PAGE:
Living With:

Terriers in general are easy dogs to keep, bred to exist on scraps and their own hunting skills. Too much indulging in rich treats can lead to a very heavy dog. These are hardy little dogs, often living well into their teen years.

All Westies should be socialized early and continuously, especially to other dogs and to other pets. These are dogs still close to their roots of hunting and do best with plenty of exercise. Left to their own devices, they will excavate your yard and bark while doing so. Westies are alert and will alarm bark to defend their homes and families.

Terriers in general should start training as soon as possible and with creative and positive methods, backed up by a firm hand. West Highland White Terriers do well at many dog sports including obedience, agility and earth dog trials. They enjoy human company, but you must socialize them to children and insist they accept handling and grooming. Grooming can be as simple as having the dog clipped a couple of times a year or as time consuming as hand stripping a show dog's coat.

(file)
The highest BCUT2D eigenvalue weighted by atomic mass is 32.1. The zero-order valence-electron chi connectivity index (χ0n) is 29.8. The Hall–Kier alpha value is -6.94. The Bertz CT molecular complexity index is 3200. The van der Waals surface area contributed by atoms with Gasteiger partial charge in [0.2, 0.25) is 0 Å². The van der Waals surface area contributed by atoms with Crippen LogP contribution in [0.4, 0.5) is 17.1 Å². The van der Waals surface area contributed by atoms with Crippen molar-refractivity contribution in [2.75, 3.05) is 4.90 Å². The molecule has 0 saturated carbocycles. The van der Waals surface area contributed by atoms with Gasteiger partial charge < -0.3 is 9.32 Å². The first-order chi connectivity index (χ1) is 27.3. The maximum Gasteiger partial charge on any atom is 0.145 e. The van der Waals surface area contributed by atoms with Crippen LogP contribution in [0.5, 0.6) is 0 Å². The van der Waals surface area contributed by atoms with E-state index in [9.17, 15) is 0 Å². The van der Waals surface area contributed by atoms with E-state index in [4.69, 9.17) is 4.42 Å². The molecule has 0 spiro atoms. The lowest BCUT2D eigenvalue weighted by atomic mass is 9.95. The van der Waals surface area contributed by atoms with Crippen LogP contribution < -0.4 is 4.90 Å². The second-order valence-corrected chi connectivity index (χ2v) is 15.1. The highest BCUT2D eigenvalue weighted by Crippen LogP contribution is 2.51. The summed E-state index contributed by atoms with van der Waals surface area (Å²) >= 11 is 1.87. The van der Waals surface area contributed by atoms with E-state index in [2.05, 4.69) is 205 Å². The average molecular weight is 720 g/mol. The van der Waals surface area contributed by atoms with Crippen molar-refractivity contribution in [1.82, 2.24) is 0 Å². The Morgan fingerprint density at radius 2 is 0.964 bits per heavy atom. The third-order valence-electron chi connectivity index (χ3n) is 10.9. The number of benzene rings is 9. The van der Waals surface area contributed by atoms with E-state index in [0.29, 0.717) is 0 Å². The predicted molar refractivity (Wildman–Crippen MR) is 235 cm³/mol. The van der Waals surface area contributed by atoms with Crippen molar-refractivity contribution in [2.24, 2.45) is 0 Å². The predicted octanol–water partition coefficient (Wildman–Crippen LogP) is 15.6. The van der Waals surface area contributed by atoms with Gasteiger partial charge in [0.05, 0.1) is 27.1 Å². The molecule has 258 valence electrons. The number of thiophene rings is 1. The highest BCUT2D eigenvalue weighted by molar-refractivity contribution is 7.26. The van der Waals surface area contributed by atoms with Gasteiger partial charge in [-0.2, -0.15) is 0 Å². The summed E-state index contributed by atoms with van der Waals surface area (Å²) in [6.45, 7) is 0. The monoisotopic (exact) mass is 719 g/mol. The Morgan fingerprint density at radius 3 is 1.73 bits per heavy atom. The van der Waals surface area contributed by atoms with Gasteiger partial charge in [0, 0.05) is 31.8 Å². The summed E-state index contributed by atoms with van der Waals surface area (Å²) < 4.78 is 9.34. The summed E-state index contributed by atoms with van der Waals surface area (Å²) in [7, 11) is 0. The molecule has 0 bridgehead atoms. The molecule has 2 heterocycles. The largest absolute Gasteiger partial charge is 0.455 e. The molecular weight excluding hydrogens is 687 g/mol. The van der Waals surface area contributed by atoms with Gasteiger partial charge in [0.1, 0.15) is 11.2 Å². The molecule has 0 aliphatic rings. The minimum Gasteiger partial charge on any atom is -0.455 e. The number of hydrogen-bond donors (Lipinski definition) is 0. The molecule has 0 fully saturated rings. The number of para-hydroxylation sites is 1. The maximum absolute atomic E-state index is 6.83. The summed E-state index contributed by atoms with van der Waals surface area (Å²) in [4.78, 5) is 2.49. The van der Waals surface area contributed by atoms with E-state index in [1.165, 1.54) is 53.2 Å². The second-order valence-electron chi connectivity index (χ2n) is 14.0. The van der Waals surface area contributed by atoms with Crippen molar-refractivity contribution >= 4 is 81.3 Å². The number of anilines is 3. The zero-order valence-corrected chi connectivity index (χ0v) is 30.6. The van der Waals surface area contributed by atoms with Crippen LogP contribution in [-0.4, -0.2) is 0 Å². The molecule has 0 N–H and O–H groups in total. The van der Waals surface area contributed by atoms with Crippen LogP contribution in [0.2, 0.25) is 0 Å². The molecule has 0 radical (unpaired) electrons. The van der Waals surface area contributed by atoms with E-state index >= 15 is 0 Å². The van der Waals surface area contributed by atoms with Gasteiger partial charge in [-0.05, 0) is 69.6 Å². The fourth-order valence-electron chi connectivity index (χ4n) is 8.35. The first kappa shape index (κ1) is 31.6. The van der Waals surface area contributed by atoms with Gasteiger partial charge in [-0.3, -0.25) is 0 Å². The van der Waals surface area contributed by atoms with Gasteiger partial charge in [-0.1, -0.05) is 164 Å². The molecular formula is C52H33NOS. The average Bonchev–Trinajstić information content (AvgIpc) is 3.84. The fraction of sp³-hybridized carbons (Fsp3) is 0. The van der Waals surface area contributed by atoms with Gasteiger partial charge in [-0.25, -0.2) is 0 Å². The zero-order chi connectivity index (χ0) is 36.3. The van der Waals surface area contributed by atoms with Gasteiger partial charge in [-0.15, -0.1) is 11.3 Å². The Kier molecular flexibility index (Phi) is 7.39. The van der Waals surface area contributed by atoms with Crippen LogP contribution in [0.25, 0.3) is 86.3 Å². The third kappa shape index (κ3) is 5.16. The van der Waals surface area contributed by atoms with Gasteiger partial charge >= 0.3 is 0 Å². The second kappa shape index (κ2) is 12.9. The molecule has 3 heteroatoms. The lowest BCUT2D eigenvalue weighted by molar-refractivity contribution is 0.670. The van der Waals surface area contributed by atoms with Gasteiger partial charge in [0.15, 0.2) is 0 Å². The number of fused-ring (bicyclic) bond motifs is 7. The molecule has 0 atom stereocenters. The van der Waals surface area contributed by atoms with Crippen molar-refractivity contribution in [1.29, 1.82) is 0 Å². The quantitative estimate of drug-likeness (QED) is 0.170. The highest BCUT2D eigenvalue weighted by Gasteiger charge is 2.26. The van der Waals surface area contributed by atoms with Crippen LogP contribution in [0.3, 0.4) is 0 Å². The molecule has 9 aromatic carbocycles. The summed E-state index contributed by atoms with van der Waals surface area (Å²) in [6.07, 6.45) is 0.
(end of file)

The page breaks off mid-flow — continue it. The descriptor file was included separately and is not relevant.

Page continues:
History:

The West Highland white terrier has a variety of names from its places of origin in the British Isles. Back as far as King James I in the early 1600s, the tough little white dogs were known and admired as the dogs of Argyleshire. The breed had its type established by Colonel Malcom of Poltalloch in the 1800s and, in fact, the West Highland white terrier was called the Poltalloch for a while and then the Roseneath terrier after Colonel Pollatoch's farm.

It appears that the Scottish terrier, cairn terrier and West Highland white terrier all came from common stock with different fanciers culling different colors. The white dogs were easier to spot in the fields, and this was their big advantage.

As with all the terrier breeds, the West Highland was bred as a vermin hunter. Everything from rats to foxes was fair game and that is still true today. While most Westies enjoy favored status as family pets, they still compete in earth dog trials, and many still clear out moles or mice in their backyards.